When notorious practical joker Alyx is seen floating lifelessly in the family pool, is it just another one of the 17-year-old's pranks?
Case documents are presented in reverse chronological order in the Case Files section.
There are four types of case documents: Evidence, Interviews, Biographies, and Press. Click the relevant tag at the top of the Case Files page to filter by document type.
The investigation began on Monday, April 30, 2018, and will run for about four weeks.
You can participate in the case without paying or registering.
However, our paid subscribers have access to premium features like early access to case documents, bonus content, and the opportunity to ask questions and exchange theories with a YCSD detective. Learn more.
We think you will at least want to sign up for a free subscription so you can create a viewer profile and participate in the discussion. Subscribe Now!
Shop the Crime Scene Store
Dwight Kramer interview
Dwight Kramer is an assistant administrator at Baptist Memorial Hospital where Dr. Veronica Smith sometimes performed procedures.
Detectives Murphy and Parker interviewed him at the Yoknapatawpha County Sheriff's Department.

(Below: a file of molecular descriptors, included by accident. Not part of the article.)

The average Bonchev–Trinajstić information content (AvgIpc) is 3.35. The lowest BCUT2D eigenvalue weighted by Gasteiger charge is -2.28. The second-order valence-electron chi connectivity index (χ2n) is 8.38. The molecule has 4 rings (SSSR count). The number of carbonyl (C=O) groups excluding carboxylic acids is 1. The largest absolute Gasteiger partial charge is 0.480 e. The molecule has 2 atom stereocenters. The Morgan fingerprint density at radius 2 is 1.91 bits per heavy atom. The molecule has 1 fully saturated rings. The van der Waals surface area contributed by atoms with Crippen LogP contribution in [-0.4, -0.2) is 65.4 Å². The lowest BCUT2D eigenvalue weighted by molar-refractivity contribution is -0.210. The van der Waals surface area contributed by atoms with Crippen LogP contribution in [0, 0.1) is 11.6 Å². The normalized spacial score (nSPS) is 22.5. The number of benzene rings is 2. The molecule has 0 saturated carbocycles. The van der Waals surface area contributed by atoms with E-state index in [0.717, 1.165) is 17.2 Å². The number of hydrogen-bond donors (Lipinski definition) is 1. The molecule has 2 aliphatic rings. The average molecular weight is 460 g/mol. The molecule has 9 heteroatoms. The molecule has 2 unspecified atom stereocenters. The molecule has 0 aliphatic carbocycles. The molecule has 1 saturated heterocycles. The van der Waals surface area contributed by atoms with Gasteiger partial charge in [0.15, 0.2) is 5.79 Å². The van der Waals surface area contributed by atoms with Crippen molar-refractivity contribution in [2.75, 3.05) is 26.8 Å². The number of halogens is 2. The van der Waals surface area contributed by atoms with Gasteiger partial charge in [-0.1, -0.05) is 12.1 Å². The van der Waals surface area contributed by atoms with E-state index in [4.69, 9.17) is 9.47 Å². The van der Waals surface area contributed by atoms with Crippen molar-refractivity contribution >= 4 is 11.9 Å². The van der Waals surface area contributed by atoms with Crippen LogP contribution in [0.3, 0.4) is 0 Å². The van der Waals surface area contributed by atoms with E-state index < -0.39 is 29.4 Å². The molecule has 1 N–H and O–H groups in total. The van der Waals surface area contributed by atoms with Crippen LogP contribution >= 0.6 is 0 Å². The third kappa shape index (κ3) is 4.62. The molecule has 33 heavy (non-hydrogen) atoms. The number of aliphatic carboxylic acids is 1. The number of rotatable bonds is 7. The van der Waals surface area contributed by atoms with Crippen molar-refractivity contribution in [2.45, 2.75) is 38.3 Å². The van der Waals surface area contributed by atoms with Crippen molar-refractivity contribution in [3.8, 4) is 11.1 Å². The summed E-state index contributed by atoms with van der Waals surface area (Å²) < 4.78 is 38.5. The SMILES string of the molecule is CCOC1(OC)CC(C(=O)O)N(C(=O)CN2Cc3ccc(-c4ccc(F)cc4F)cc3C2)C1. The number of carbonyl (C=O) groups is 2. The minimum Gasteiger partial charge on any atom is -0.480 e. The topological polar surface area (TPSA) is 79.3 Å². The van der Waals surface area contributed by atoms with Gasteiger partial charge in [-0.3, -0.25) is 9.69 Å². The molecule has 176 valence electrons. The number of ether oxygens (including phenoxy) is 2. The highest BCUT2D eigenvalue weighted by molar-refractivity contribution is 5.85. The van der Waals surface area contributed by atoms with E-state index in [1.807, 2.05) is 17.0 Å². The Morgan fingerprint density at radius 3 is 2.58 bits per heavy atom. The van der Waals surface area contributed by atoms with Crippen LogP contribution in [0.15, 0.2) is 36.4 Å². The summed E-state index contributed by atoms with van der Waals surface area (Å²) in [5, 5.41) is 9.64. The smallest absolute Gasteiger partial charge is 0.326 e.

Wednesday, January 17, 2018 – 4:00 p.m.
- Detective S. Murphy
- Detective E. Parker
- Dwight Kramer
Detective Murphy: Have a seat. Mr. Kramer. I'm Detective Murphy. This is Detective Parker, who's sitting in with us for a while, while Detective Armstrong is running down some other leads.
Dwight Kramer: You asked for this meeting. What can I do for you?
Detective Parker: First, please state your name and address for the record.
Dwight Kramer. Dwight Kramer. 237 Sivley Street.
Detective Murphy: Can you tell us what you do for a living?
Dwight Kramer: I'm an assistant administrator at the hospital.
Detective Murphy: Which means what exactly?
Dwight Kramer: I keep the doctors and nurses from driving the hospital off the tracks.
Detective Parker: So you wouldn't be happy to see a malpractice suit brought against the hospital that you're keeping in line.
Dwight Kramer: Any day that brings news of a malpractice suit is a bad day.
Detective Murphy: So, Mr. Kramer, what is your professional opinion of Dr. Veronica Smith?
Dwight Kramer: She had a file. Thicker than many.
Detective Murphy: And what does that mean?
Dwight Kramer: Detectives, I do not air the hospital's dirty laundry in public or on the record.
Detective Parker: Do you consider Dr. Smith to be dirty laundry?
Dwight Kramer: She kept me busy. That's all I'm going to say on the matter.
Detective Murphy: I see you married a nurse.
Dwight Kramer: What of it? Angie no longer works at the hospital. There's no conflict of interest.